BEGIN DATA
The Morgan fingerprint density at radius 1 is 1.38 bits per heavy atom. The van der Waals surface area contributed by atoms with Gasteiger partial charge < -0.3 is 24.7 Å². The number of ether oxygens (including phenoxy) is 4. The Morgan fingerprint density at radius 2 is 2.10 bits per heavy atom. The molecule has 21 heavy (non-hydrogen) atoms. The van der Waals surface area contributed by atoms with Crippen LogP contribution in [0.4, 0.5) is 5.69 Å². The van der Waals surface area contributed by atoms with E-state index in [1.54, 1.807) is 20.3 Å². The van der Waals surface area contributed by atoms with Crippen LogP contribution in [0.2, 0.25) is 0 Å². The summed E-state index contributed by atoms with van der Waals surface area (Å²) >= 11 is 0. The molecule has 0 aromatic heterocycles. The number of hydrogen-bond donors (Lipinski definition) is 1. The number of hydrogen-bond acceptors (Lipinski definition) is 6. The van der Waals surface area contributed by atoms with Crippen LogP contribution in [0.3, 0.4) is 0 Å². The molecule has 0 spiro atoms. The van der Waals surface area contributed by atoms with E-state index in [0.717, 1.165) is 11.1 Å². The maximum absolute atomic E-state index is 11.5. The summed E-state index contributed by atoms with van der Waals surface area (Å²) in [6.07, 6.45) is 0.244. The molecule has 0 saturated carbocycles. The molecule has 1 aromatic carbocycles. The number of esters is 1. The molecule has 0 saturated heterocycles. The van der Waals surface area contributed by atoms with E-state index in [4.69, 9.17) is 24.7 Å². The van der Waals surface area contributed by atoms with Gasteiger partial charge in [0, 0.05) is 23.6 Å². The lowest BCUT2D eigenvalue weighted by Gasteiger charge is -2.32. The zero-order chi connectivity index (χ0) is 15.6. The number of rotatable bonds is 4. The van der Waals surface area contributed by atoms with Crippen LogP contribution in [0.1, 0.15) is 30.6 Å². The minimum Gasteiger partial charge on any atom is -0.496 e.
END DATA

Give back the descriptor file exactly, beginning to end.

The Morgan fingerprint density at radius 1 is 1.38 bits per heavy atom. The van der Waals surface area contributed by atoms with Gasteiger partial charge < -0.3 is 24.7 Å². The number of ether oxygens (including phenoxy) is 4. The Morgan fingerprint density at radius 2 is 2.10 bits per heavy atom. The molecule has 21 heavy (non-hydrogen) atoms. The van der Waals surface area contributed by atoms with Crippen LogP contribution in [0.4, 0.5) is 5.69 Å². The van der Waals surface area contributed by atoms with E-state index in [1.54, 1.807) is 20.3 Å². The van der Waals surface area contributed by atoms with Crippen LogP contribution in [0.2, 0.25) is 0 Å². The summed E-state index contributed by atoms with van der Waals surface area (Å²) >= 11 is 0. The molecule has 0 aromatic heterocycles. The number of hydrogen-bond donors (Lipinski definition) is 1. The number of hydrogen-bond acceptors (Lipinski definition) is 6. The van der Waals surface area contributed by atoms with Crippen LogP contribution in [0.3, 0.4) is 0 Å². The molecule has 0 spiro atoms. The van der Waals surface area contributed by atoms with E-state index in [0.717, 1.165) is 11.1 Å². The maximum absolute atomic E-state index is 11.5. The summed E-state index contributed by atoms with van der Waals surface area (Å²) in [6.07, 6.45) is 0.244. The molecule has 0 saturated carbocycles. The molecule has 1 aromatic carbocycles. The number of esters is 1. The molecule has 0 saturated heterocycles. The van der Waals surface area contributed by atoms with E-state index in [4.69, 9.17) is 24.7 Å². The van der Waals surface area contributed by atoms with Gasteiger partial charge in [0, 0.05) is 23.6 Å². The lowest BCUT2D eigenvalue weighted by Gasteiger charge is -2.32. The zero-order chi connectivity index (χ0) is 15.6. The number of rotatable bonds is 4. The van der Waals surface area contributed by atoms with Crippen LogP contribution in [0.1, 0.15) is 30.6 Å². The minimum Gasteiger partial charge on any atom is -0.496 e.